Hierarchical regression is a very common approach to model building that allows you to see the incremental contribution to a model of sets of predictor variables.
Popular for linear regression in many fields, the approach can be used in any type of regression model — logistic regression, linear mixed models, or even ANOVA.
In this webinar, we’ll go over the concepts and steps, and we’ll look at how it can be useful in different contexts.
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Karen Grace-Martin helps statistics practitioners gain an intuitive understanding of how statistics is applied to real data in research studies.
She has guided and trained researchers through their statistical analysis for over 15 years as a statistical consultant at Cornell University and through The Analysis Factor. She has master’s degrees in both applied statistics and social psychology and is an expert in SPSS and SAS.
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This one is relatively simple. Very similar names for two totally different concepts.
Hierarchical Models (aka Hierarchical Linear Models or HLM) are a type of linear regression models in which the observations fall into hierarchical, or completely nested levels.
Hierarchical Models are a type of Multilevel Models.
So what is a hierarchical data structure, which requires a hierarchical model?
The classic example is data from children nested within schools. The dependent variable could be something like math scores, and the predictors a whole host of things measured about the child and the school.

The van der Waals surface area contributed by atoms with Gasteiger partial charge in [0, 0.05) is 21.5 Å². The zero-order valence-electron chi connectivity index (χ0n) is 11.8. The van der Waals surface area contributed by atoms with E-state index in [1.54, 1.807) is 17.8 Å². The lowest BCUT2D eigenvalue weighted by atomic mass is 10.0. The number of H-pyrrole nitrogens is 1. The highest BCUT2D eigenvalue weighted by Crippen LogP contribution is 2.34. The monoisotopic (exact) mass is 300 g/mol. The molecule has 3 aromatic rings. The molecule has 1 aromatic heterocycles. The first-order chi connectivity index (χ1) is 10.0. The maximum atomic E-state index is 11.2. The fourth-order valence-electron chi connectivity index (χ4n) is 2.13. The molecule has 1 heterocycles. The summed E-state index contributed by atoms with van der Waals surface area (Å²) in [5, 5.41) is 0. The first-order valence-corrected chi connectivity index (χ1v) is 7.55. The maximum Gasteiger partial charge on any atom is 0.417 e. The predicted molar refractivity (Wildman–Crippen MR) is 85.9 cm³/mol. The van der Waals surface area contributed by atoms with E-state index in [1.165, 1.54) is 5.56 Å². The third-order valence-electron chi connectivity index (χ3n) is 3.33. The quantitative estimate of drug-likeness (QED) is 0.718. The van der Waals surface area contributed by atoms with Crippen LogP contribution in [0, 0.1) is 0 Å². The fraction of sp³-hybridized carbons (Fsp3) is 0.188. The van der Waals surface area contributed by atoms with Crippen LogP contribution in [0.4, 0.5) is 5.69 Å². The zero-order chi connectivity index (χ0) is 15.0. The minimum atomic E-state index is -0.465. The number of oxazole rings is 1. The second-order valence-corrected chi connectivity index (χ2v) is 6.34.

Child-level predictors could be things like GPA, grade, and gender. School-level predictors could be things like: total enrollment, private vs. public, mean SES.
Because multiple children are measured from the same school, their measurements are not independent. Hierarchical modeling takes that into account.
Hierarchical regression is a model-building technique in any regression model. It is the practice of building successive linear regression models, each adding more predictors.
For example, one common practice is to start by adding only demographic control variables to the model. In the next model, you can add predictors of interest, to see if they predict the DV above and beyond the effect of the controls.
You’re actually building separate but related models in each step. But SPSS has a nice function where it will compare the models, and actually test if successive models fit better than previous ones.
So hierarchical regression is really a series of regular old OLS regression models–nothing fancy, really.
Confusing Statistical Terms #1: Independent Variable
Confusing Statistical Terms #2: Alpha and Beta
Confusing Statistical Terms #3: Levels